This paper provides two illustrative examples on how a choice of social welfare criterion (conditional vs. unconditional utility) can generate different welfare implications. The first example is based on the standard linear-quadratic permanent income model, and the other example uses a simple two-country DSGE model under autarky and under complete markets. When the conditional welfare criterion is used—with the social discount factor set at the private discount factor—we obtain the well-known results that the government should not intervene when there are no market imperfections and that complete markets generate risk sharing gains over autarky. In contrast, using an unconditional welfare criterion—which effectively implies that the social discount factor is set to unity—can generate unconventional welfare results.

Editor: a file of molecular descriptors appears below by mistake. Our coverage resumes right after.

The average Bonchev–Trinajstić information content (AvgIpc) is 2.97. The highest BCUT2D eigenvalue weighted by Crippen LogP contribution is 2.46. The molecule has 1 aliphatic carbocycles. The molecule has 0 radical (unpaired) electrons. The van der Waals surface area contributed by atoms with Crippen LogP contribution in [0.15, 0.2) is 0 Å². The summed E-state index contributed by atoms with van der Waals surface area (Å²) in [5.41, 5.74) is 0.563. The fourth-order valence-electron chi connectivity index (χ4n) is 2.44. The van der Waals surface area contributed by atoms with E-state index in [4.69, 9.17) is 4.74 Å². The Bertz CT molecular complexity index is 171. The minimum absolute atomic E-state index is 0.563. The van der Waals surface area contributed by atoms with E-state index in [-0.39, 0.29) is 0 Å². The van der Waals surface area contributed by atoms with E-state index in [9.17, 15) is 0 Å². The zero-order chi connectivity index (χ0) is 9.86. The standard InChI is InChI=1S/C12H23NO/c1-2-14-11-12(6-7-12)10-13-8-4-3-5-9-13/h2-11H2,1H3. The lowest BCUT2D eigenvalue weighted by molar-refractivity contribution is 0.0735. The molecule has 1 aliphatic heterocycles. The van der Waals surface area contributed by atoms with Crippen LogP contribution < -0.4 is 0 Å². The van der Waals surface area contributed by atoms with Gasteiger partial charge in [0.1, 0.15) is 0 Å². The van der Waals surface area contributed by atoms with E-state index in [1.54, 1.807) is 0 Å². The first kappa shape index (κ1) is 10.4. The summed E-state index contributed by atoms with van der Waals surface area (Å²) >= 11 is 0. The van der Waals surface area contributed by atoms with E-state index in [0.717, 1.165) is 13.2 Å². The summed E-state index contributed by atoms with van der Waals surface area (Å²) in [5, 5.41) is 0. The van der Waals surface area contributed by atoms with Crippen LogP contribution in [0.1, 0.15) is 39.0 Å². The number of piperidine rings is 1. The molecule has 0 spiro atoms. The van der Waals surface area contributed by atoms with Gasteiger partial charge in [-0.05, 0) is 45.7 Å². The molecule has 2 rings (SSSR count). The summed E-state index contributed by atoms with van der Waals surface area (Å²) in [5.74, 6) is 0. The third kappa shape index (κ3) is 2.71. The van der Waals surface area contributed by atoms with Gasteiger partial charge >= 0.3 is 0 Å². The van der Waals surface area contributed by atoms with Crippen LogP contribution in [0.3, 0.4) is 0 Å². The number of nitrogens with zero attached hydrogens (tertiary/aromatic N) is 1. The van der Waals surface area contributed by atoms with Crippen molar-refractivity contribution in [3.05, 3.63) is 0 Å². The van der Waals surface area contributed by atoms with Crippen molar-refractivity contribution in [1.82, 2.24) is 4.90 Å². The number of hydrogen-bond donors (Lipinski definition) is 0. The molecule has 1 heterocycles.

Bibliographical noteFunding Information:
This work was supported by the National Research Foundation of Korea Grant funded by the Korean Government (NRF-2014S1A5B8060964).
Acknowledgements This work was supported by the National Research Foundation of Korea Grant funded by the Korean Government (NRF-2014S1A5B8060964).
© 2016, Springer Science+Business Media New York.
- Conditional utility
- Optimal policy
- Social discount factor
- Unconditional utility
- Welfare criterion
ASJC Scopus subject areas
- Economics, Econometrics and Finance (miscellaneous)
- Computer Science Applications